Moreover, she has an impressive resume beyond her work for conservation causes. As a skilled translator, she is proficient in Japanese-to-English translations. Initially, she concentrated on translating academic texts, but has added translating fantasy fiction as an additional outlet for her skill. Bird also volunteers for Project Vital at Sauk Valley Community College – a program focused on adult literacy and mastering the English language. Her empathy for students resulted from her own experiences in Japan when she arrived knowing little Japanese. She had an important need to learn the language quickly so that she could integrate and communicate more effectively during her stay in the country. A skilled journalist, she has an appreciation for writing based on facts and research, avoiding political or activist bias. Going forward, she is looking forward to writing essays that will allow her to take more reflective and personal positions to advance environmental causes about which she is passionate. Bird aspires to share the joyfulness of nature with others and an understanding of the partnership people share with the earth. “We need to take care of the earth so it can take care of us.” s

Oregon-based environmental journalist Winifred Bird discusses a writing sample from famed environmental poet Gary Snyder during a free writing workshop on May 26 at Franklin Creek State Natural Area. She guided participants through several writing exercises and reviewed work from various great nature writers of the past.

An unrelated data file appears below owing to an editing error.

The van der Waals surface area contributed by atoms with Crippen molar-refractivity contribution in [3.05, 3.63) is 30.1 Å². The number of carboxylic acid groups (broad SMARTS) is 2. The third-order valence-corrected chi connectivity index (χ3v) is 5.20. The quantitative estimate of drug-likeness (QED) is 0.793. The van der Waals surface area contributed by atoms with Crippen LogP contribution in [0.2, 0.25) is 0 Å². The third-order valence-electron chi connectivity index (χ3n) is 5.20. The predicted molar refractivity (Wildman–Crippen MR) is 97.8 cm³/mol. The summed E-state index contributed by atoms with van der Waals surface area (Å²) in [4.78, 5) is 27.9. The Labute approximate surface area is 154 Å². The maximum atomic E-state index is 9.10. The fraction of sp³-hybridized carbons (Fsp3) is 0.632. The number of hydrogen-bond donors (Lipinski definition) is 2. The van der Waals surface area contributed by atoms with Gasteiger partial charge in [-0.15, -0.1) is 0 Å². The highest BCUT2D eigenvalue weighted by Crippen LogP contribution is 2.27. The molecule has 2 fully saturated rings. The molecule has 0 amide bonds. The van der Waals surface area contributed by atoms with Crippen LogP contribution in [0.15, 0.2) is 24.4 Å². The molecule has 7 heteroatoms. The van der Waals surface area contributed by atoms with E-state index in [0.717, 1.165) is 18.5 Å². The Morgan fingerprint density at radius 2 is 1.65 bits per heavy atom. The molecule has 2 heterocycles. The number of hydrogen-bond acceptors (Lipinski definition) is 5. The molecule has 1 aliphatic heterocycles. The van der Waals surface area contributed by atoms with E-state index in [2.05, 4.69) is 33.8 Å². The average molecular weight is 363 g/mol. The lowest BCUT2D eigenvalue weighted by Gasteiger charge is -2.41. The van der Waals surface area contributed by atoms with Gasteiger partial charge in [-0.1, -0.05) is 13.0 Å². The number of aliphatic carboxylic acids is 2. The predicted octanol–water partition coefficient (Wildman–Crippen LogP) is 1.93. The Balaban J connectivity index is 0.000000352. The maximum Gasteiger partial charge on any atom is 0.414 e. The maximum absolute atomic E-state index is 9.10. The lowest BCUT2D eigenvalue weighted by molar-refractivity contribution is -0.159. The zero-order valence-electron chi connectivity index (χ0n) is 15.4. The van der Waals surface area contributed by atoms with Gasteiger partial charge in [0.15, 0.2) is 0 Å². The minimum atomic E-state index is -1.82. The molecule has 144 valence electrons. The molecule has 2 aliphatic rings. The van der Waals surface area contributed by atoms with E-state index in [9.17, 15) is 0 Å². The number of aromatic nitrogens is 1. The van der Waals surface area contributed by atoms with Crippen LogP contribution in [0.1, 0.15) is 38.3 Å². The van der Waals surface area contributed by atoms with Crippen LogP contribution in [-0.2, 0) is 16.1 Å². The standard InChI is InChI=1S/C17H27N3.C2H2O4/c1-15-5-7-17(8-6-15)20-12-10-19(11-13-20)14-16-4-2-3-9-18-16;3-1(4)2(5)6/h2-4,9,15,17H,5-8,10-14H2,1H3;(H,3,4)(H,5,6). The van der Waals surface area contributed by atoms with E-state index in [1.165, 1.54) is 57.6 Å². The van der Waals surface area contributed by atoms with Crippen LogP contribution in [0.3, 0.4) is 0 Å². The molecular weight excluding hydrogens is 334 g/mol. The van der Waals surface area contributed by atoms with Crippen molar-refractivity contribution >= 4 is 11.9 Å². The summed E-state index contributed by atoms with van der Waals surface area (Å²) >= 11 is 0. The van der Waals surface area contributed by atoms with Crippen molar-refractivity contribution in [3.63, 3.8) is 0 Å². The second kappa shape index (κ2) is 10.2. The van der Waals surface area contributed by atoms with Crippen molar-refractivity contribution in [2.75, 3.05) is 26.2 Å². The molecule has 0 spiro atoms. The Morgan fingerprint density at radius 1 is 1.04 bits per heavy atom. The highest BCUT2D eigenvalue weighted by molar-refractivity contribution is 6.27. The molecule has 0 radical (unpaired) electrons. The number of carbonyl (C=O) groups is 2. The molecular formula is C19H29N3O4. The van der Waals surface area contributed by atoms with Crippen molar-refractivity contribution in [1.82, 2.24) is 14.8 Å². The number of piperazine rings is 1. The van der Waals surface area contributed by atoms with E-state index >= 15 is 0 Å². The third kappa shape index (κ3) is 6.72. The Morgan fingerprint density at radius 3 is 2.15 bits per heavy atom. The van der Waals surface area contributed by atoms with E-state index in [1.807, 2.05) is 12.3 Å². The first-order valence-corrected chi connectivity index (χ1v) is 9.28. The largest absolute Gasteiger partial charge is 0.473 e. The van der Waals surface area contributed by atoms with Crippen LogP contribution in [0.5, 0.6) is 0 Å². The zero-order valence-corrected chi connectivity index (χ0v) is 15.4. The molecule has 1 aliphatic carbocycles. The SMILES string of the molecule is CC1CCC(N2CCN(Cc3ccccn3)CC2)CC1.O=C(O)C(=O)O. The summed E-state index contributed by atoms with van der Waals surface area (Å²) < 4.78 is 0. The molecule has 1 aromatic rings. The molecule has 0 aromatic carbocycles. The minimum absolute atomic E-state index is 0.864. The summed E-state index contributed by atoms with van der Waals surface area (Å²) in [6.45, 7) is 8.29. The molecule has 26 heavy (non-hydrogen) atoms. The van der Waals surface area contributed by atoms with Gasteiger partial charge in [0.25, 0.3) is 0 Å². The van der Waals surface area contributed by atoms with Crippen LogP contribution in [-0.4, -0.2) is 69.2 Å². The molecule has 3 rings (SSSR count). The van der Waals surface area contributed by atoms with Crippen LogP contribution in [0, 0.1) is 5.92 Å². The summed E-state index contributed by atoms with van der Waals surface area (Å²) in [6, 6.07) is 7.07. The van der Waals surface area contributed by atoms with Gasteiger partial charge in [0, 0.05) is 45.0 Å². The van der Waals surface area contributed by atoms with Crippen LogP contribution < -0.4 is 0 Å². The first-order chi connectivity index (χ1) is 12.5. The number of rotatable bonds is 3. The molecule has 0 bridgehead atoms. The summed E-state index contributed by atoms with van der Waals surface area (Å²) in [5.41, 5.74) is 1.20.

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Directly from

DIXON New director Mark Dempsey leads the Dixon Municipal Band on June 7 at its first concert of the season.

New director never dreamed he’d be leading the band Story By Lucinda Hall & Photos By Peter Balser For Dixon Living

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ark Dempsey, 35, has a whole new view of the Dixon Municipal Band. After nearly 2 decades of playing in the band, he is now the new director, facing the musicians with his baton in hand. “The band has been such a big part of my life, and I never dreamed I would someday be the director,” he said. Mark Bressler, director of the band until 2017, first approached Dempsey with the idea several years ago. Knowing he was going to eventually retire, Bressler wanted to leave the band in good hands. “It was humbling, but it really meant a lot that he wanted me to succeed him,” Dempsey said. It has been an interesting and rewarding journey for Dempsey, a Dixon native and music graduate from Bradley University in Peoria. He is also looking forward to beginning a new teaching career this fall as the band and

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FOR MORE INFORMATION

Go to dixonmunicipalband.com or find the band on Facebook for more information and a complete schedule of the band’s remaining concerts. choir director for the Ashton-Franklin Center School District for grades five through 12. He started playing the trombone in fifth grade and never looked back. By the time he was in high school, he was already playing in the Dixon Municipal Band. And he’s not the only one. It’s in his DNA. His three siblings have also played in the band and his wife, Jessica, plays the baritone saxophone. The Dempseys are hopeful their daughter, Alorya, 5, will share their love of music. His favorite “happy place”? Where else? The Page Park bandshell on the shore of the Rock River for Thursday evening concerts in the summer.